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Israel Observes Shavuot this Week

Israelis continue the Biblical celebrations of the harvest when they observe the Feast of Weeks, or Shavuot, beginning at sundown Tuesday(June 7, 2011).

The Western Wall is crowded during the Feast of Shavuot (Photo:

Shavuot, which means weeks in Hebrew, is celebrated exactly seven weeks after the first day of Passover. Many people believe that Shavuot marks the giving of the Torah to Moses at Mt. Sinai. The scriptures first mention Shavuot in Exodus 32:22: “Celebrate the Festival of Weeks with the first fruits of the wheat harvest, and the Festival of Ingathering at the turn of the year.” The Israelites brought their first fruits to the Temple in Jerusalem

It is one of the three pilgrimage feasts. God commanded in Deuteronomy 16:16-17, “Three times a year all your men must appear before the LORD your God at the place He will choose.” The three feasts are Passover, Shavuot and the Feast of Tabernacles, Sukkot.

In Israel, Shavuot begins with evening prayers and a festive meal, mainly dairy. The Hebrew word for milk, halav, is 40, the number of days Moses spent on Mount Sinai when he went up to receive the Torah. Cheesecakes are especially popular on the Shavuot menu.

After dinner, many observant Jews will stay awake all night to study religious texts, say morning prayers at the earliest permitted time and, if they are in Jerusalem, go to the Western Wall, many people staying the night to pray and dance at the Wall.

The scriptural readings include the Book of Ruth. Biblically, Shavuot marked the end of the barley harvest and the beginning of the wheat harvest. Ruth was gleaning wheat in the fields for herself and her mother in law. She met and married Boaz soon after.

“Where you go I will go, and where you stay I will stay. Your people will be my people and your God my God. Where you die I will die, and there I will be buried. May the LORD deal with me, be it ever so severely, if anything but death separates you and me.” Ruth 1:16-17

“From the day after the Sabbath, the day you brought the sheaf of the wave offering, count off seven full weeks. Count off fifty days up to the day after the seventh Sabbath, and then present an offering of new grain to the LORD. … On that same day you are to proclaim a sacred assembly and do no regular work. This is to be a lasting ordinance for the generations to come, wherever you live. When you reap the harvest of your land, do not reap to the very edges of your field or gather the gleanings of your harvest. Leave them for the poor and for the foreigner residing among you. I am the LORD your God.” Leviticus 23:15-22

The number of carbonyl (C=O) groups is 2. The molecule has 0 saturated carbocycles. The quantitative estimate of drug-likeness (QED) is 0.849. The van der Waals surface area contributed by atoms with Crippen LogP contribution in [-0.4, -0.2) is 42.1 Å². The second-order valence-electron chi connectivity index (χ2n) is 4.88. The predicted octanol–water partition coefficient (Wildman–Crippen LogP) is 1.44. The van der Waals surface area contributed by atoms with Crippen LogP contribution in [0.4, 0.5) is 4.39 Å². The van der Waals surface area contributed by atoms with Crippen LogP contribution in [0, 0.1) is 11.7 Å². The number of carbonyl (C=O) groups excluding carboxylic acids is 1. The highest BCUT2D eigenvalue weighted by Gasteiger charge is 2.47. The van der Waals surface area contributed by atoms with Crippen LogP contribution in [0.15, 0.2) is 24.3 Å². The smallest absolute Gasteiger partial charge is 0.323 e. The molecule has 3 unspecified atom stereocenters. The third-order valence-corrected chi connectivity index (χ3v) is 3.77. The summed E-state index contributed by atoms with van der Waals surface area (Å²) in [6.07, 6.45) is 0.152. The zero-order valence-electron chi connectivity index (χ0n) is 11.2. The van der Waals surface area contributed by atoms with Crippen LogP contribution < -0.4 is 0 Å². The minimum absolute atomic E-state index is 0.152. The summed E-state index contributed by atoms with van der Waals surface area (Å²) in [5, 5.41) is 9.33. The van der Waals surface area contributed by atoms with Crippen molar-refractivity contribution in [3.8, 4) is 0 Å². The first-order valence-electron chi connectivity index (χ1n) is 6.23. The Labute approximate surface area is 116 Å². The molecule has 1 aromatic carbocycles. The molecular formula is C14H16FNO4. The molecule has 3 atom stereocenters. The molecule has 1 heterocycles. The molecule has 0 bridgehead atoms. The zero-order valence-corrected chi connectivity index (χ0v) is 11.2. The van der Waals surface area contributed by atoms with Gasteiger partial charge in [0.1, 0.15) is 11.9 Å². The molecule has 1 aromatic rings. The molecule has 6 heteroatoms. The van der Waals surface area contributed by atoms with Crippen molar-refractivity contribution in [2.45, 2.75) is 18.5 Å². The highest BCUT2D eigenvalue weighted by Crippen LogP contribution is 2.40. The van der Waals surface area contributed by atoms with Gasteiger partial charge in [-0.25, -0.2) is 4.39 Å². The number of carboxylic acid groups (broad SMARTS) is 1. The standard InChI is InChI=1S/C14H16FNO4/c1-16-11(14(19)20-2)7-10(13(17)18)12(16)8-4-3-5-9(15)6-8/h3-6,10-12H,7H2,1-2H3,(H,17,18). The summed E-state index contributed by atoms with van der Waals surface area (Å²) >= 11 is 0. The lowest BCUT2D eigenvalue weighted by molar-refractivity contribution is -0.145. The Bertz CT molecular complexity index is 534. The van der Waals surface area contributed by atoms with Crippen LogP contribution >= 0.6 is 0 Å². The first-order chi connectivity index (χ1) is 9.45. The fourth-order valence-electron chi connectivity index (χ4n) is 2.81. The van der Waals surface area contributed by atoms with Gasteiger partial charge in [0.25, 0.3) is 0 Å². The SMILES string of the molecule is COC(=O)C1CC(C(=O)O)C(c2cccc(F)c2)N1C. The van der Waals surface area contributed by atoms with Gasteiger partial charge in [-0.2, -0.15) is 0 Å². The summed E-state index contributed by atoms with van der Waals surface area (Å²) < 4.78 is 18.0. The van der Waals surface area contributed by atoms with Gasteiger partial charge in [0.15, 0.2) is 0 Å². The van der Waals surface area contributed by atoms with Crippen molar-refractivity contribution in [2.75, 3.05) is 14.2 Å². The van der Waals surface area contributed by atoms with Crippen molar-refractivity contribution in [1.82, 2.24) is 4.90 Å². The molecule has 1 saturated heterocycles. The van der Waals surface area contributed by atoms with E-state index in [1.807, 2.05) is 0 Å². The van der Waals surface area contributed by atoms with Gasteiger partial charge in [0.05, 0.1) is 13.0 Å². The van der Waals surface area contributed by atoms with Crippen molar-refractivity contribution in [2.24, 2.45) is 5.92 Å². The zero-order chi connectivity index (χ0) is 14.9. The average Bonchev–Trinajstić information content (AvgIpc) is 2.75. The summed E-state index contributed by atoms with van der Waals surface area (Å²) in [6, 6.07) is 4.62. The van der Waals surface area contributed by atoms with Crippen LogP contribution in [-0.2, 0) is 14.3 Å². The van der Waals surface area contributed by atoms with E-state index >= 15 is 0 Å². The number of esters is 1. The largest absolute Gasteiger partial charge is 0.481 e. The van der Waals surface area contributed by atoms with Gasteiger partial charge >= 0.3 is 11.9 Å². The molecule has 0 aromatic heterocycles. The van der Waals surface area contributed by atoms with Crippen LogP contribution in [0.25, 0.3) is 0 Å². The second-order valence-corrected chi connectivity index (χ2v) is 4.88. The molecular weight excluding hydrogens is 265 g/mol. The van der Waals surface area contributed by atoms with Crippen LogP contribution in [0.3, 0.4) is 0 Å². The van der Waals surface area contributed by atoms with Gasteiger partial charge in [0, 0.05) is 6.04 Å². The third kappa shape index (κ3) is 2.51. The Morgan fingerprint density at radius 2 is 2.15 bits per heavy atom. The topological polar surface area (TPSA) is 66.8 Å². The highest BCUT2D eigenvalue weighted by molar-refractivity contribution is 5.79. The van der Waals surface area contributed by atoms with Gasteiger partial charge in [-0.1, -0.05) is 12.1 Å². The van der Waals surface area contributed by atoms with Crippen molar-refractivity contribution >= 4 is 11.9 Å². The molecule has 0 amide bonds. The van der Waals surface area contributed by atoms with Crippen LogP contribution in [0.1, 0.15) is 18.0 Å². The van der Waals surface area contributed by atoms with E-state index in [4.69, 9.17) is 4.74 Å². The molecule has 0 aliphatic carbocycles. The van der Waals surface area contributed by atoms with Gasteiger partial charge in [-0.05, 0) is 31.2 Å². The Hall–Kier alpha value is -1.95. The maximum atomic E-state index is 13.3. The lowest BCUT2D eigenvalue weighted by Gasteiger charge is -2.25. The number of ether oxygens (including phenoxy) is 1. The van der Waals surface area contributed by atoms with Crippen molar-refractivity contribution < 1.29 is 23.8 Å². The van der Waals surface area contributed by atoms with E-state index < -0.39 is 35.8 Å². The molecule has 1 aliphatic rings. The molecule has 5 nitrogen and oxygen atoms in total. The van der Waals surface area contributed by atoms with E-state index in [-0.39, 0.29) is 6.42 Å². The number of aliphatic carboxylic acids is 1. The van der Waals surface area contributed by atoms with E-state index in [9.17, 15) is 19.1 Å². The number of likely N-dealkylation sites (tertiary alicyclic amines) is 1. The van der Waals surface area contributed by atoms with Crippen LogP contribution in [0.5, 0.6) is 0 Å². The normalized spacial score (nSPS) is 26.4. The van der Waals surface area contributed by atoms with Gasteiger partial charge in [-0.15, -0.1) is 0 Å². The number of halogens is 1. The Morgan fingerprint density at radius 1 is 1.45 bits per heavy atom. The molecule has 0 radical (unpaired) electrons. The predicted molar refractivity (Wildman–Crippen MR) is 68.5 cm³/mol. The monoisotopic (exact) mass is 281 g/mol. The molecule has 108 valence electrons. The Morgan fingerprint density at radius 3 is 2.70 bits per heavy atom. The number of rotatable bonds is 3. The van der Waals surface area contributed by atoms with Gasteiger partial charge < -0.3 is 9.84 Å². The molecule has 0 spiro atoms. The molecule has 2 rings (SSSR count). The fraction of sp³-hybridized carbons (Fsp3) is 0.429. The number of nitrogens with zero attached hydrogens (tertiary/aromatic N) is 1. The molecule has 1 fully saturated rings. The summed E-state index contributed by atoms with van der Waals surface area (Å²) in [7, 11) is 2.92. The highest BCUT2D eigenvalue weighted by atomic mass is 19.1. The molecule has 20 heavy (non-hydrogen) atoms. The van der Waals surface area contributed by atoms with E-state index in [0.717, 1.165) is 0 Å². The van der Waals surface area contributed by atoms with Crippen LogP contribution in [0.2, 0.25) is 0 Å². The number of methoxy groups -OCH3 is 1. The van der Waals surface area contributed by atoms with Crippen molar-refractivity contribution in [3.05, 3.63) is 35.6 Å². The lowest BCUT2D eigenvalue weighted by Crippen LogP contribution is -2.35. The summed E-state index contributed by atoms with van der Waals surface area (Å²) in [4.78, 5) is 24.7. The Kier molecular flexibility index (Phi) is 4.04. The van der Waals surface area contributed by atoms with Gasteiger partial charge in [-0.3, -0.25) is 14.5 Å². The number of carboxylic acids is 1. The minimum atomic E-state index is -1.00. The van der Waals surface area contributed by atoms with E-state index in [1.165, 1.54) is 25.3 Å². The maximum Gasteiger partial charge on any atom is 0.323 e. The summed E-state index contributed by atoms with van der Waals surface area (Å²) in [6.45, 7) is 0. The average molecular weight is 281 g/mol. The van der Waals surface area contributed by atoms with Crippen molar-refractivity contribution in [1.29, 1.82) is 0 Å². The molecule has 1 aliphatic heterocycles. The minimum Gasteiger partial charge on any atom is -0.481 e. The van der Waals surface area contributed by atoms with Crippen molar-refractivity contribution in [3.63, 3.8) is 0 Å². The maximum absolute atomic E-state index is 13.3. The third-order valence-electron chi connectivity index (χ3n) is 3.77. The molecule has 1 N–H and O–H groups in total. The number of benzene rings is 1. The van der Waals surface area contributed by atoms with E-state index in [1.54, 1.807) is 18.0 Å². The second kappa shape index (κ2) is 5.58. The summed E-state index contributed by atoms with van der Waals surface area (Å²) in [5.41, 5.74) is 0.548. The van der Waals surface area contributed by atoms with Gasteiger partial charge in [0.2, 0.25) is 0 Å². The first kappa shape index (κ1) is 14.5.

“Count off seven weeks from the time you begin to put the sickle to the standing grain. Then celebrate the Festival of Weeks to the LORD your God by giving a freewill offering in proportion to the blessings the LORD your God has given you. And rejoice before the LORD your God at the place he will choose as a dwelling for his Name—you, your sons and daughters, your male and female servants, the Levites in your towns, and the foreigners, the fatherless and the widows living among you. Remember that you were slaves in Egypt, and follow carefully these decrees.” Deuteronomy 16:9-12

What To Do

In honor of Shavuot’s status as the “Day of First Fruits” and the “Harvest Festival” many of Israel’s kibbutzes and moshavs hold special celebrations of their produce. Check with individual locations for details.

Abu Gosh
June 7 to June 11
Choirs from Israel and abroad are featured at a festival at historic churches in Abu Gosh. The singing highlights the marvelous acoustics of the churches’ halls where it take place. The Festival’s concerts will be performed in the 800-year-old Crusader-Benedictine Church and the Kiryat Ye’arim Church, overlooking the village from atop the hill. Read about a past Music Festival in Abu Gosh at

Tower of David, Jerusalem
June 7
In keeping with the tradition of studying all night on Shavuot, all-night lectures will take place at the Tower of David. The program, A Garden Eastward in Eden, begins at 10:30 p.m. At 12:30 a.m., a guided tour by the Tower of David Museum Guides starts at the top of the Phasael Tower and continues out the Tower of David, through the Old City to the Western Wall. Admission is free. Read more about events at the Tower of David at

Nicole Jansezian writes for>, the only Christian social network focused on travel to the Holy Land. Travelujah is a vibrant online community offering high quality Christian content, user and expert blogs, travel tours and planning services for people interested in connecting with or traveling to the Holy Land.

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